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Heart involvement in systemic sclerosis: evolving concept and diagnostic methodologies.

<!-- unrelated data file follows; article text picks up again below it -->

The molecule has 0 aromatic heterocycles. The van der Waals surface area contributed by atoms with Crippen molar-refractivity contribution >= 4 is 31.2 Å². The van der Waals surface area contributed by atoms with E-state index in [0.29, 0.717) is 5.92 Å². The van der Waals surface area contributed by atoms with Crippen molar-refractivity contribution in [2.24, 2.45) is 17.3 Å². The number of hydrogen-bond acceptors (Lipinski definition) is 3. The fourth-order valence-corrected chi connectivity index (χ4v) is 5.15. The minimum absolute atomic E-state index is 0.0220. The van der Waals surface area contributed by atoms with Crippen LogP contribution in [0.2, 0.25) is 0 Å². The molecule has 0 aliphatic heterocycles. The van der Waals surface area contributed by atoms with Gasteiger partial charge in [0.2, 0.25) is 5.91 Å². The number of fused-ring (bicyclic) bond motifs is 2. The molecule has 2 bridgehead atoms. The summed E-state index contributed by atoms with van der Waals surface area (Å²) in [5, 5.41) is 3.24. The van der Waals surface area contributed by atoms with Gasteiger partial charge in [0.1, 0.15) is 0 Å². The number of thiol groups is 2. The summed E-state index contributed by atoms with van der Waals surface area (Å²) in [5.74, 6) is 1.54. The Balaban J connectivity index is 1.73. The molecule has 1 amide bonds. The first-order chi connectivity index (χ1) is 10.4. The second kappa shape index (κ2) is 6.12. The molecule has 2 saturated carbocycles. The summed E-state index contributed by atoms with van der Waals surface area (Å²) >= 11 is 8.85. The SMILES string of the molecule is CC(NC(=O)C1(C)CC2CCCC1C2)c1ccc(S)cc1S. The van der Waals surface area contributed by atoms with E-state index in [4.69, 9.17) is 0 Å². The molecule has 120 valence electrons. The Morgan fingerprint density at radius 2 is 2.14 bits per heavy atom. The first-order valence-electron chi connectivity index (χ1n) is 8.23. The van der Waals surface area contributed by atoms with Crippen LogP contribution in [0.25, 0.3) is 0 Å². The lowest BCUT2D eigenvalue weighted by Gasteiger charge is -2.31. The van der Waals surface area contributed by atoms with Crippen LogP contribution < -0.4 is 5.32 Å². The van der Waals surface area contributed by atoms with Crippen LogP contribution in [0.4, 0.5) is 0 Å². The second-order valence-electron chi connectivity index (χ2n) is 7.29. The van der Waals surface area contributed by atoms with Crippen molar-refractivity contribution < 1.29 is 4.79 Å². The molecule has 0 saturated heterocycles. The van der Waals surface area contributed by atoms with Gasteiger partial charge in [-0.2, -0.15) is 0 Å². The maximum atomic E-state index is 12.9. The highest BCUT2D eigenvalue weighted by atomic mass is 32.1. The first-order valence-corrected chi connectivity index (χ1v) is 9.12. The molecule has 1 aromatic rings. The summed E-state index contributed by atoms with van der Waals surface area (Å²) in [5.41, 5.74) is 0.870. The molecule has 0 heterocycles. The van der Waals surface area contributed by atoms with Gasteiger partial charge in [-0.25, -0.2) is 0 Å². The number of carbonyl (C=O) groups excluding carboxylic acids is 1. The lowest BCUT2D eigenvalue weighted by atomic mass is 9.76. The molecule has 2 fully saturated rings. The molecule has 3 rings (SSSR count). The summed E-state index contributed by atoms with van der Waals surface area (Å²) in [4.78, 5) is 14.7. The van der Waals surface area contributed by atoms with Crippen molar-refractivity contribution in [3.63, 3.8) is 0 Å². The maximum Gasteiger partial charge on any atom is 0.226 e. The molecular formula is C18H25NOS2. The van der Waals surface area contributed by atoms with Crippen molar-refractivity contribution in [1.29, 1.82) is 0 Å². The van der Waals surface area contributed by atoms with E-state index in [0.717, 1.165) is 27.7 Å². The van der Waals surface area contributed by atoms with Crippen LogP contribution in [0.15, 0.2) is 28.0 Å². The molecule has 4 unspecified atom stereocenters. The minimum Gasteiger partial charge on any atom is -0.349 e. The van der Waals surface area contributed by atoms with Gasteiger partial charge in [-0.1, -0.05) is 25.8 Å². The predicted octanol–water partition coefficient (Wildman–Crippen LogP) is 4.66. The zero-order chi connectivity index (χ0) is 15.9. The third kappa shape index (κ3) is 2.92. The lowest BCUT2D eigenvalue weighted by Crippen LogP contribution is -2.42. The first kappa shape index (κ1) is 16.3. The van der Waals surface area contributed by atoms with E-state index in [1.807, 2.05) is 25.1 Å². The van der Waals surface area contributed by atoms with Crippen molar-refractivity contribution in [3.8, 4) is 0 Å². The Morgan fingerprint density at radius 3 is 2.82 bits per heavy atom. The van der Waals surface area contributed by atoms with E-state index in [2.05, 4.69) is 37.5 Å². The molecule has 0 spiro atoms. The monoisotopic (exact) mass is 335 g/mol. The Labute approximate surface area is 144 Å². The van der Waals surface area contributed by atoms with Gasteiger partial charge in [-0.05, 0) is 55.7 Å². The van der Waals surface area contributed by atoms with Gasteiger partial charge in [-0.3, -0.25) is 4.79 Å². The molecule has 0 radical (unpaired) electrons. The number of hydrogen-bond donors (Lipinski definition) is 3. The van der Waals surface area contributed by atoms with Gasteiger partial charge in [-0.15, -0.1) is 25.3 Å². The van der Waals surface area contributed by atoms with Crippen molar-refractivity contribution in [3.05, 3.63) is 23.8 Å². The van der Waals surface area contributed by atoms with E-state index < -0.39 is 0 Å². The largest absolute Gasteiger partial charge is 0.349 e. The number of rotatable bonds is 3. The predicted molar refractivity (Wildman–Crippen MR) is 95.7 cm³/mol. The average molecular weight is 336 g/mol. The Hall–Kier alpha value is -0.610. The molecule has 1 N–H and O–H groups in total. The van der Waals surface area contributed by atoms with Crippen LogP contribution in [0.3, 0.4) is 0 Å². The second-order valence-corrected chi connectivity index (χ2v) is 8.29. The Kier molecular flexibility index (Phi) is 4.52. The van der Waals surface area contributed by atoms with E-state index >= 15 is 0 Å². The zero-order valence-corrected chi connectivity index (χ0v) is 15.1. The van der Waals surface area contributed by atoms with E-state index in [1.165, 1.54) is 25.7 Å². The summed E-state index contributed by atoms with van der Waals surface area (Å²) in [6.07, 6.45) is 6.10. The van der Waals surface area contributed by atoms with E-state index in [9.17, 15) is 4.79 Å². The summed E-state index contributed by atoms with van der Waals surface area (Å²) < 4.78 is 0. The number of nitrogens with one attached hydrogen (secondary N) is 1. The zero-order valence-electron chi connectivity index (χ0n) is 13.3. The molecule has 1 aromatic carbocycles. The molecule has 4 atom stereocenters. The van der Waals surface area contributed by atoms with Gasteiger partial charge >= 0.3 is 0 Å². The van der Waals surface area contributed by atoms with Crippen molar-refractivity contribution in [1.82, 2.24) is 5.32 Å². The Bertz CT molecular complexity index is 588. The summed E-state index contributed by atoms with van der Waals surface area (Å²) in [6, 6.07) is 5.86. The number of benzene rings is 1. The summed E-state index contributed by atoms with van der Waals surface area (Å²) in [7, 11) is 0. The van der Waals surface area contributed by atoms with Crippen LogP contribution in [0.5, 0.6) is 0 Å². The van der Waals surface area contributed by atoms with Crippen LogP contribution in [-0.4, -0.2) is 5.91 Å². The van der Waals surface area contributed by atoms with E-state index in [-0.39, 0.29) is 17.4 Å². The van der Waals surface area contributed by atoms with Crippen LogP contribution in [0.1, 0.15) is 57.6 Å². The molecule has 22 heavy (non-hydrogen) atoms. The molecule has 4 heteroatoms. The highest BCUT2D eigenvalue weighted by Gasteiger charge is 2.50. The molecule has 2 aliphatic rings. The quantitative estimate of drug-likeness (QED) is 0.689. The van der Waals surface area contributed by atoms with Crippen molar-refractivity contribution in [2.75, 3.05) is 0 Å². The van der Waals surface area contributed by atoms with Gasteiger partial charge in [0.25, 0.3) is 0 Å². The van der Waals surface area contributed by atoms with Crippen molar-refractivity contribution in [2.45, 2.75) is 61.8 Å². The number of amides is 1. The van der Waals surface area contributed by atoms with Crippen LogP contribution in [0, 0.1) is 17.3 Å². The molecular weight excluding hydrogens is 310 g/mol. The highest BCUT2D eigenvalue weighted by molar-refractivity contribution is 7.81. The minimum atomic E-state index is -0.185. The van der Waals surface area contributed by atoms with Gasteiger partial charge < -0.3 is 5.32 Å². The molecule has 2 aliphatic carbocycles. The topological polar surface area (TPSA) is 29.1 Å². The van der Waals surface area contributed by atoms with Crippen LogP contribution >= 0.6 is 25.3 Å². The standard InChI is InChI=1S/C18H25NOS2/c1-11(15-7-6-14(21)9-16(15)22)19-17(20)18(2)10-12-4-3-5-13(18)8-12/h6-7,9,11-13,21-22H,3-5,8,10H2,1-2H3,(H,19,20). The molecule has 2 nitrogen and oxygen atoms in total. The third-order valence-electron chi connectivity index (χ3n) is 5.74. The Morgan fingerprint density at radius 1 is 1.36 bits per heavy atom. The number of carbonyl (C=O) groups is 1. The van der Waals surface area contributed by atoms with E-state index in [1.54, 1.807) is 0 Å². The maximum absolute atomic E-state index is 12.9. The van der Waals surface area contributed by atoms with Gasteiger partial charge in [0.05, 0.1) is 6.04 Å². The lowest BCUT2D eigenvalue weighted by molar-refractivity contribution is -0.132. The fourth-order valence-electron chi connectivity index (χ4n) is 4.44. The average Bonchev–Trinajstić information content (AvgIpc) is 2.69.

Heart involvement, including primary myocardial involvement, is very common in systemic sclerosis. There is strong evidence that primary myocardial involvement is related to repeat focal ischaemic injury causing subsequent irreversible myocardial fibrosis. Clinically evident cardiac involvement is recognized to be a poor prognostic factor; thus preclinical identification is highly encouraged. The severity of heart involvement has been confirmed recently. Echocardiography, including pulsed tissue Doppler echocardiography, is the cornerstone of routine heart assessment. Myocardial perfusion may be assessed by single photon emission computed tomography. If available, cardiac magnetic resonance imaging should be considered as it allows simultaneous measurement of ventricular volumes and function and myocardial perfusion, and assessment of possible inflammation and/or fibrosis. Biological variables, such as B-type natriuretic peptides, are highly relevant, valuable markers of global heart involvement in systemic sclerosis and should be considered for screening of patients and/or research purposes.

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